As Lalit Modi welcomed the Justice Lodha committee’s verdict and Mumbai Cricket Association president Sharad Pawar asked the BCCI to call an emergency meeting, the board’s top brass in Kolkata was gearing up for a governing council meeting on Sunday to discuss two options — either call for fresh auctions for the 45-odd players or find new owners for the two suspended teams. There was also this faint hope that CSK and RR will be able to get a stay on this order from the Supreme Court once they appeal.
If the BCCI wants the CSK and RR players to play IPL 9, they have to arrange for an auction. “It will cause a lot of hassles. The other franchises have already spent their share of money at the February auctions,” said a senior BCCI official.
“But we have to first see how the decisions are interpreted. I think both franchises will challenge the order. Which means either the players would carry on playing for their respective franchises (if the owners are successful in getting a stay on the order) or find new teams. Let’s wait,” he said.
Another problem is concerning a few players whose salary details are not on public record. Nobody knows how much MS Dhoni, Suresh Raina or Dwayne Bravo get paid by CSK. To decide on a base price for them could spark another legal issue.
Finding new owners could be simpler. Hyderabad was bought by Deccan Chronicle for $107m (Rs 677 crore) in 2008. In 2012, the same franchise was sold for Rs 425 crore (approx $80m) to Chennai-based Sun TV for the next five years at Rs 85.5 crore (approx $16m) per year. It worked out to almost double the amount Chargers were supposed to pay BCCI for the second instalment of five years before the franchise landed in choppy waters.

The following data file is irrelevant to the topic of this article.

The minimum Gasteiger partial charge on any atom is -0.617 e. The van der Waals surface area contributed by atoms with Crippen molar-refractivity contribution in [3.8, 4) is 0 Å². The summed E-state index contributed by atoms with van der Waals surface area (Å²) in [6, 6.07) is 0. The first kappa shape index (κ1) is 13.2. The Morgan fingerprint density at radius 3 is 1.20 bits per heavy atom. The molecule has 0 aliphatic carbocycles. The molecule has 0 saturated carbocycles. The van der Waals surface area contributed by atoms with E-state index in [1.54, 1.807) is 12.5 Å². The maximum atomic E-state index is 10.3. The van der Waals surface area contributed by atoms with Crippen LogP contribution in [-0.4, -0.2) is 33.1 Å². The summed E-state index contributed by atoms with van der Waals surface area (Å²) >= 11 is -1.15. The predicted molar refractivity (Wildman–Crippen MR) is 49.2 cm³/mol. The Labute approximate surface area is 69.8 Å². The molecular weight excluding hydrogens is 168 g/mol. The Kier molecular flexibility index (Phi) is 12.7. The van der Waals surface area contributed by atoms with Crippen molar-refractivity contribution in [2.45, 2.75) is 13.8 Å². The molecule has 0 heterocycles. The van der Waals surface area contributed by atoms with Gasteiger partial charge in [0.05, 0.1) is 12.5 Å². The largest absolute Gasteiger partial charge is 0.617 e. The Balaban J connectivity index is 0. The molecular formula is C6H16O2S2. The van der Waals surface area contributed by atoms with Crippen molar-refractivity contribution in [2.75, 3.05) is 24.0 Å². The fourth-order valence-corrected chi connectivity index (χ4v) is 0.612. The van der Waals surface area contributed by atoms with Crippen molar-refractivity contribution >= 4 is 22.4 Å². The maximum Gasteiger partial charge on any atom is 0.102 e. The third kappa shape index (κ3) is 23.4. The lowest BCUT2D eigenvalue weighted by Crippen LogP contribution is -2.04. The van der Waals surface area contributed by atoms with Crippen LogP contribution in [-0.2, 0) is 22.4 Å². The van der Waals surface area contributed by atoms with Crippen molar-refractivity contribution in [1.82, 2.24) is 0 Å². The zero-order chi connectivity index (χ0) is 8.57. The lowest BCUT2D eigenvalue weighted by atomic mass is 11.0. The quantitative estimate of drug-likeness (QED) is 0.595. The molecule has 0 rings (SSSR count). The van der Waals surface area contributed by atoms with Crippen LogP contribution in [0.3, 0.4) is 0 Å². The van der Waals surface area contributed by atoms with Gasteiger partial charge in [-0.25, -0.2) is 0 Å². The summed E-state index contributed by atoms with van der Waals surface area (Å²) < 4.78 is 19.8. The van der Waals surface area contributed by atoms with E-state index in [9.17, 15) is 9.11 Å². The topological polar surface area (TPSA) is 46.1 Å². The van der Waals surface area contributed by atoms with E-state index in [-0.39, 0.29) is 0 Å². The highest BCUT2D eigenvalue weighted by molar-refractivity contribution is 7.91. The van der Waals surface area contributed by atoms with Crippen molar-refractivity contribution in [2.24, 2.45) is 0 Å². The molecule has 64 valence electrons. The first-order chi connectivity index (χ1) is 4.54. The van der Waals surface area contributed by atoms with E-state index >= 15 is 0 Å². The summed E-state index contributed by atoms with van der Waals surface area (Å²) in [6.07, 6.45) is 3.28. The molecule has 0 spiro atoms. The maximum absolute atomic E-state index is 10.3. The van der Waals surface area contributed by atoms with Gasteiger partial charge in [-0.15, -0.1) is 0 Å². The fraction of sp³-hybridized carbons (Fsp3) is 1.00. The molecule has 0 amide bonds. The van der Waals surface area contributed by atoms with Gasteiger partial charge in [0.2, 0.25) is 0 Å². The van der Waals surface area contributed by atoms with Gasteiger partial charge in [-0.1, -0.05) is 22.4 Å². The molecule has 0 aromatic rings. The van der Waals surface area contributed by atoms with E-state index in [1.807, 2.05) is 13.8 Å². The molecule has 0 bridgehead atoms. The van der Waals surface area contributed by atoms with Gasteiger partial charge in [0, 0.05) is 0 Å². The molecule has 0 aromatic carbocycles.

The problem here though is the new owners will automatically inherit the legal liabilities of the tainted franchises. How to untangle that is the BCCI’s prerogative.
Ajay Shirke, the governing council member of the Indian Premier League, tore into his teammates for not standing up against the wrongdoings in the BCCI which resulted in the scathing judgment that has put the Indian Premier League’s future in jeopardy.
“There is no room to mourn. When it (IPL betting and fixing scandal) happened they all rallied around one person, even though it was clearly a lost cause,” Shirke told HT from Lisbon.
Shirke was the BCCI treasurer in 2013 when the IPL betting scandal came to light and the role of CSK’s Gurunath Meiyappan was exposed. Along with the then secretary Sanjay Jagdale, Shrike resigned from the BCCI post resulting in a fall out with president N Srinivasan. The Supreme Court has also turned its attention on the running of the board and ordered a check on whether it needs to be monitored. Somehow, the Board had so far successfully resisted all attempts to have government interference in its matters, but that could change.
“The second part of the judgment is what worries me more — the verdict on the administrative and constitutional changes. I hope it doesn’t jeopardise the autonomy of the BCCI,” said Shirke.